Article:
Moderate and educated alcohol use is not only beneficial to consumers, but it can also extend their lives. Excessive drinking, according to the US Centers for Disease Control and Prevention, includes binge drinking, heavy drinking, drinking by pregnant women, and drinking by minors (“Fact Sheets – Alcohol Use And Your Health”). The aim of this study is to demonstrate that alcohol consumption has negative effects on the user’s health, mental capacity, and other faculties, all of which have an impact on their lives.
Alcoholism’s Health Consequences
The short-term health risks of alcoholism are listed below. First, alcoholics suffer lapses in judgment and cognitive capabilities and are therefore prone to minor injuries such as burns, dislocations from falling and sometimes drowning that could be fatal. Secondly, excessive consumption in one occasion causes alcohol poisoning as a result of high alcohol levels in the blood. Thirdly, it is common to see alcoholics engage in risky sexual behaviors like unprotected sex that result in unplanned pregnancies and sexually transmitted infections (STIs) (World Health Organization(WHO), 13). Also, drunk pregnant women are at high risk of miscarriage.
The long-term health effects of alcohol are the development of chronic illnesses such as liver cirrhosis, heart diseases, digestive problems, various forms of cancer and high blood pressure. Drinking daily in excess weakens the heart muscles and by extension affects blood circulation. Failure of blood to reach significant body parts like lungs and the brain can be fatal. Also, alcoholic fat deposits inflame the liver causing liver failure and hepatitis (“Fact Sheets – Alcohol Use And Your Health”).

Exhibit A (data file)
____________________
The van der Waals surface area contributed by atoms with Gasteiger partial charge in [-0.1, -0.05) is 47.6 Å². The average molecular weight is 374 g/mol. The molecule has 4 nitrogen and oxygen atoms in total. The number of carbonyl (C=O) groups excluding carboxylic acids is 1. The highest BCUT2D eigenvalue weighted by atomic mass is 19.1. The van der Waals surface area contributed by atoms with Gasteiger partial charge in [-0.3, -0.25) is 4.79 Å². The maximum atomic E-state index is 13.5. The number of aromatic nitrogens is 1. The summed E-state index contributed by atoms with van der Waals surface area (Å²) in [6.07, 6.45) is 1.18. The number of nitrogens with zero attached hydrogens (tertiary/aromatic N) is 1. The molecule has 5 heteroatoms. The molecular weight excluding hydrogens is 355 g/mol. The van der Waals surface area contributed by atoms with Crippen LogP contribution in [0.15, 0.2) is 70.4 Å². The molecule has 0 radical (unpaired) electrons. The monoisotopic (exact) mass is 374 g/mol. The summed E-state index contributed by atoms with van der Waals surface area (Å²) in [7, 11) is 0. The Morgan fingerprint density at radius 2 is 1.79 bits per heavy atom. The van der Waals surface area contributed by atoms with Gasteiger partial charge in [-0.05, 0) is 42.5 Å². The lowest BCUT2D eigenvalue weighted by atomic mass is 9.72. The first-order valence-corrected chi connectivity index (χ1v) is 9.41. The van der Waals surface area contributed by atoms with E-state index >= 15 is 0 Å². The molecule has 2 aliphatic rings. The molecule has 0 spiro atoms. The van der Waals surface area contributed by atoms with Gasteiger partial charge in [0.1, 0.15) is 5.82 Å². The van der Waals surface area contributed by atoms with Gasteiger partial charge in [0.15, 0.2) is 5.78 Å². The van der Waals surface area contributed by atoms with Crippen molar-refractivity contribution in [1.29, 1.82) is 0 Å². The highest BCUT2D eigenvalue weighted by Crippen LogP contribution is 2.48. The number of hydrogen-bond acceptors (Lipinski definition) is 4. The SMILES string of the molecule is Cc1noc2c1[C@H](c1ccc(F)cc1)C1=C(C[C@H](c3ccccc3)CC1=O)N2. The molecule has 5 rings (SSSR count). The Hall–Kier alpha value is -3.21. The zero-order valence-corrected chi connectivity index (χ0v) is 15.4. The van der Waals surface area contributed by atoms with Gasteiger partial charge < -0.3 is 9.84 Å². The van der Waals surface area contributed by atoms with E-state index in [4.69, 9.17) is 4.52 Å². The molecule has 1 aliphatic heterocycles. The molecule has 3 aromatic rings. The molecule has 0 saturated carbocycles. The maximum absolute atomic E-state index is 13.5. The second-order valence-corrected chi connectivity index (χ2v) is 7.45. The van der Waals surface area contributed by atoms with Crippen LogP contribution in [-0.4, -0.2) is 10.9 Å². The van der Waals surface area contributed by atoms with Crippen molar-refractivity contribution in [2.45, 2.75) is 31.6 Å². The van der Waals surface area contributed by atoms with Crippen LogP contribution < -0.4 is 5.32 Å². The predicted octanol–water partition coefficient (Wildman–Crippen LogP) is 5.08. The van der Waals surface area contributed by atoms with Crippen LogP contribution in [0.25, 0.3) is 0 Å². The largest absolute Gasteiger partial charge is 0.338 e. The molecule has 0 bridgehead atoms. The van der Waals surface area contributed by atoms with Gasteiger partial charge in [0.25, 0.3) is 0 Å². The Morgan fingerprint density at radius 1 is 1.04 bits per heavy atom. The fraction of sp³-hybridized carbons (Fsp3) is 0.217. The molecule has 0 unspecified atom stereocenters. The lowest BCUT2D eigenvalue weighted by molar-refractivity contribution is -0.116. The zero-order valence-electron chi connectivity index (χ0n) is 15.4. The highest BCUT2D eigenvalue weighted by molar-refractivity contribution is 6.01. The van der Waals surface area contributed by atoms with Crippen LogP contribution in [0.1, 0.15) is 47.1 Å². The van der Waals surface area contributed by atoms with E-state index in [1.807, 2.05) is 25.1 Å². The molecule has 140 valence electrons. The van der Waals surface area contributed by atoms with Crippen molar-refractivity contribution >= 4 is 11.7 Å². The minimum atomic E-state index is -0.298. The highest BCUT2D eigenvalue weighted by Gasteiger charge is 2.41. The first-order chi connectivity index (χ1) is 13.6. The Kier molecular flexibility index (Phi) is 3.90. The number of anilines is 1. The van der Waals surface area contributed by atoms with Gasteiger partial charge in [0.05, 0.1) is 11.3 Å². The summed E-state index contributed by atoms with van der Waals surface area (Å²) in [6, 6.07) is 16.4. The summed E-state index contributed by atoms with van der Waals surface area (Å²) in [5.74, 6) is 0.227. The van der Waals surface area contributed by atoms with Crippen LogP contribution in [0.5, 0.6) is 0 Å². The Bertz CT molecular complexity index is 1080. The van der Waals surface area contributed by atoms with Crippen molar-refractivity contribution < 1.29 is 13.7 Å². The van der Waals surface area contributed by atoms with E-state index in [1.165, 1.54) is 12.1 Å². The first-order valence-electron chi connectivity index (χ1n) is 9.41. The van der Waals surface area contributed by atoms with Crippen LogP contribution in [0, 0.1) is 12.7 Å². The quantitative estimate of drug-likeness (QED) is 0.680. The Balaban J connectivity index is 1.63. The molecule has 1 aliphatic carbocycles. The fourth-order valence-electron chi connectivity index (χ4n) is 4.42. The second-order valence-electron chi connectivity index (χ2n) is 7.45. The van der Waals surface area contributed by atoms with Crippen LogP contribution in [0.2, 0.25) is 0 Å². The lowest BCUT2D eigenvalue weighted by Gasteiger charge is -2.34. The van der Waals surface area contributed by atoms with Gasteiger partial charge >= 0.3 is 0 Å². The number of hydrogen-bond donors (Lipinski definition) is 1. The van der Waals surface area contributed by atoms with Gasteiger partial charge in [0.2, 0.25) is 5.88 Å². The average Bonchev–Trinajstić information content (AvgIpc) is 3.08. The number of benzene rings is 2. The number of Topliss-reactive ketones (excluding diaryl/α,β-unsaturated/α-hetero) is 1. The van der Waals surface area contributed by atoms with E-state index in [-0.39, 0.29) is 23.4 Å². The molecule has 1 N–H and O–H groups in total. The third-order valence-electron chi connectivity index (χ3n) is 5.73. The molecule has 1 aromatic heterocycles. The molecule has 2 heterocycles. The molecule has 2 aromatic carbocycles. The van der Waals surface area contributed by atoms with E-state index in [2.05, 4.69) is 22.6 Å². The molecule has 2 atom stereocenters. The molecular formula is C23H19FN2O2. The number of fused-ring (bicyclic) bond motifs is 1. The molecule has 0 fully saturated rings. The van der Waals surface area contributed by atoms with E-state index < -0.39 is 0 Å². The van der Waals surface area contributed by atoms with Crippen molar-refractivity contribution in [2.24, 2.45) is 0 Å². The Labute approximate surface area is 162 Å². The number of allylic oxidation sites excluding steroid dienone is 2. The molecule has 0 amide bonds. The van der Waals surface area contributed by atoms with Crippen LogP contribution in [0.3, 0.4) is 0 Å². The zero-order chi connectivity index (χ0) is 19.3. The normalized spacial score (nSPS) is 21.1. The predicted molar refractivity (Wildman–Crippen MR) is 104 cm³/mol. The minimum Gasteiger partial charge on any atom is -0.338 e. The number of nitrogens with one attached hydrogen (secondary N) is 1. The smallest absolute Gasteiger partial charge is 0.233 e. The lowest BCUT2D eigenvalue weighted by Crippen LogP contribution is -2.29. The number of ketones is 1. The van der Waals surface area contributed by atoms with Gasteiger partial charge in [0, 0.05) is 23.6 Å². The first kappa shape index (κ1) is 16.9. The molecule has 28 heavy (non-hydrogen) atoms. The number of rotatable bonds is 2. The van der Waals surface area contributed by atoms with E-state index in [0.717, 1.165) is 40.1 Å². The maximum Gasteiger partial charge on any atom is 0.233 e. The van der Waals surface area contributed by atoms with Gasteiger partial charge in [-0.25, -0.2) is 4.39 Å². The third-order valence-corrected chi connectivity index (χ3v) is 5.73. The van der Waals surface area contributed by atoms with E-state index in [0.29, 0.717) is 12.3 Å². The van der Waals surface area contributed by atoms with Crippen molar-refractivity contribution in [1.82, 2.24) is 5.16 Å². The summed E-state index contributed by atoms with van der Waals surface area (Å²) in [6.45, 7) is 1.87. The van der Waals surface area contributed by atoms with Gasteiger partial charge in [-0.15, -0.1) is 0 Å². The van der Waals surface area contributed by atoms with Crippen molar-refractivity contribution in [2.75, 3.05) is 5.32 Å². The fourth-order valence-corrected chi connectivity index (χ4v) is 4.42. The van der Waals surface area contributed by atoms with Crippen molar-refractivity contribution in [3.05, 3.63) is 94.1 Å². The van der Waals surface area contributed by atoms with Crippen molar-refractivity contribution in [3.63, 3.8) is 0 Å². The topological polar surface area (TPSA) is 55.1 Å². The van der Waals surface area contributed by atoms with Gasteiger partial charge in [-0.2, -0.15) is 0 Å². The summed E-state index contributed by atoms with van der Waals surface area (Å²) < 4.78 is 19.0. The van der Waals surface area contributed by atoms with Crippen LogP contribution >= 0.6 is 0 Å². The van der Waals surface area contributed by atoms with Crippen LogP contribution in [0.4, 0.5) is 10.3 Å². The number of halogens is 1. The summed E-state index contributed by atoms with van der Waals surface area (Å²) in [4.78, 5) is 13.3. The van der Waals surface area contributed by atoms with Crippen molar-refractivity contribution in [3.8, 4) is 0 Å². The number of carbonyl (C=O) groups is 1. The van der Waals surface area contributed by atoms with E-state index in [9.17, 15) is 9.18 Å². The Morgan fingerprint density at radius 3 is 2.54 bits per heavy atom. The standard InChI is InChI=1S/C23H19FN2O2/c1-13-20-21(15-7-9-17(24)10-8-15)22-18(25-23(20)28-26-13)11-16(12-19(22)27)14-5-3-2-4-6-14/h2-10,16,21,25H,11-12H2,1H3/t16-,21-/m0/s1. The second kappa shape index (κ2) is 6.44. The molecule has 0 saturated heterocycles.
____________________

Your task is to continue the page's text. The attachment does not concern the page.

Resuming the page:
The Effects of Alcohol on Mental Ability
It is ironic that most people drink to reduce stress and social problems only to end up having more alcohol-related issues. According to the World Health Organization, alcohol dependence causes acute instances of depression, especially where an individual can no longer sustain the drinking habit economically. Lapses in memory, including dementia are prevalent in alcohol addicts and they cause anxiety, mental health problems, poor performance in school and depression (“Fact Sheets – Alcohol Use And Your Health”). Alcohol affects mental ability because intoxicated users engage in high-risk courses such as gambling, irresponsible fun and petty theft that normally they would not engage in while sober. As people continue to drink, especially at night, they hide from the realities of life and disrupt normal mental functions resulting to sleeplessness and lack of proper rest which lead to more stress and depression. Thus, it is common to see cases of suicide, personality disorders and schizophrenia when reality finally dawn on the user.
The Effects of Alcohol on the Life of Users
Intoxication and Alcohol dependence can result in a lack of performance in crucial social roles. For example, alcoholism takes a toll on relationships and individual work roles resulting to serious consequences like divorce, failed marriages, job loss, loss of family fortunes and a dysfunctional social life (WHO, 14). The cumulative effects of health and mental disabilities result in serious economic hurdles as one looks for a cure for their problems. For instance, data from the World Health Organization shows that 5.9 % of all deaths and 5.1% of the burden of disease by 2012 is attributed to alcohol (WHO, 16). The effects of alcoholism are felt in society by friends, family, community, and government eventhough only a single individual practices the vice. For example, studies have regularly associated alcohol abuse with cases of crime. Most addicts take up crime to continue funding their insatiable drinking habits which affect the community at large (WHO, 17).
Alcohol affects health, mental abilities and life of users in numerous ways that spill over to affect other people. From the study, it is clear that the three categories of effects are inter-related and therefore should be addressed holistically.
World Health Organization. Global Status Report On Alcohol And Health, 2014. World HealthOrganization, 2014. Reprint.
“Fact Sheets – Alcohol Use And Your Health”. Center for Disease Control and Prevention. N.p.,2016. Web. 27 June 2017.